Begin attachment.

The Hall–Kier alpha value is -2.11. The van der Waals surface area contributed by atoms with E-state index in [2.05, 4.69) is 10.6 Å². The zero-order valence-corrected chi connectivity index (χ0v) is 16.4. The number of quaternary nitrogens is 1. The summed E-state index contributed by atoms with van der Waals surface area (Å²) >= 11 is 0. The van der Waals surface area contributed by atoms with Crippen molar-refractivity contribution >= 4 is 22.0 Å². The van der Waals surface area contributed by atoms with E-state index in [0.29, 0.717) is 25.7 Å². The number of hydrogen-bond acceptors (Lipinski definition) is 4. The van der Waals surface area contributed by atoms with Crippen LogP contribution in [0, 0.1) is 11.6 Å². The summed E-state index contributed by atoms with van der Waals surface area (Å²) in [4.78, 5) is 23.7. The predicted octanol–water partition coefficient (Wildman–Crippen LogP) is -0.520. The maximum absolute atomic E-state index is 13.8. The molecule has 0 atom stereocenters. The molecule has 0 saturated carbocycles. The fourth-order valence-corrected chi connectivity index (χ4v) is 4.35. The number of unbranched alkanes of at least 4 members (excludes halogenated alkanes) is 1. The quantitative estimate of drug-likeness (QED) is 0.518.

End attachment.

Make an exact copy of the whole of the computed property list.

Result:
The Hall–Kier alpha value is -2.11. The van der Waals surface area contributed by atoms with E-state index in [2.05, 4.69) is 10.6 Å². The zero-order valence-corrected chi connectivity index (χ0v) is 16.4. The number of quaternary nitrogens is 1. The summed E-state index contributed by atoms with van der Waals surface area (Å²) >= 11 is 0. The van der Waals surface area contributed by atoms with Crippen molar-refractivity contribution >= 4 is 22.0 Å². The van der Waals surface area contributed by atoms with E-state index in [0.29, 0.717) is 25.7 Å². The number of hydrogen-bond acceptors (Lipinski definition) is 4. The van der Waals surface area contributed by atoms with Crippen LogP contribution in [0, 0.1) is 11.6 Å². The summed E-state index contributed by atoms with van der Waals surface area (Å²) in [4.78, 5) is 23.7. The predicted octanol–water partition coefficient (Wildman–Crippen LogP) is -0.520. The maximum absolute atomic E-state index is 13.8. The molecule has 0 atom stereocenters. The molecule has 0 saturated carbocycles. The fourth-order valence-corrected chi connectivity index (χ4v) is 4.35. The number of unbranched alkanes of at least 4 members (excludes halogenated alkanes) is 1. The quantitative estimate of drug-likeness (QED) is 0.518.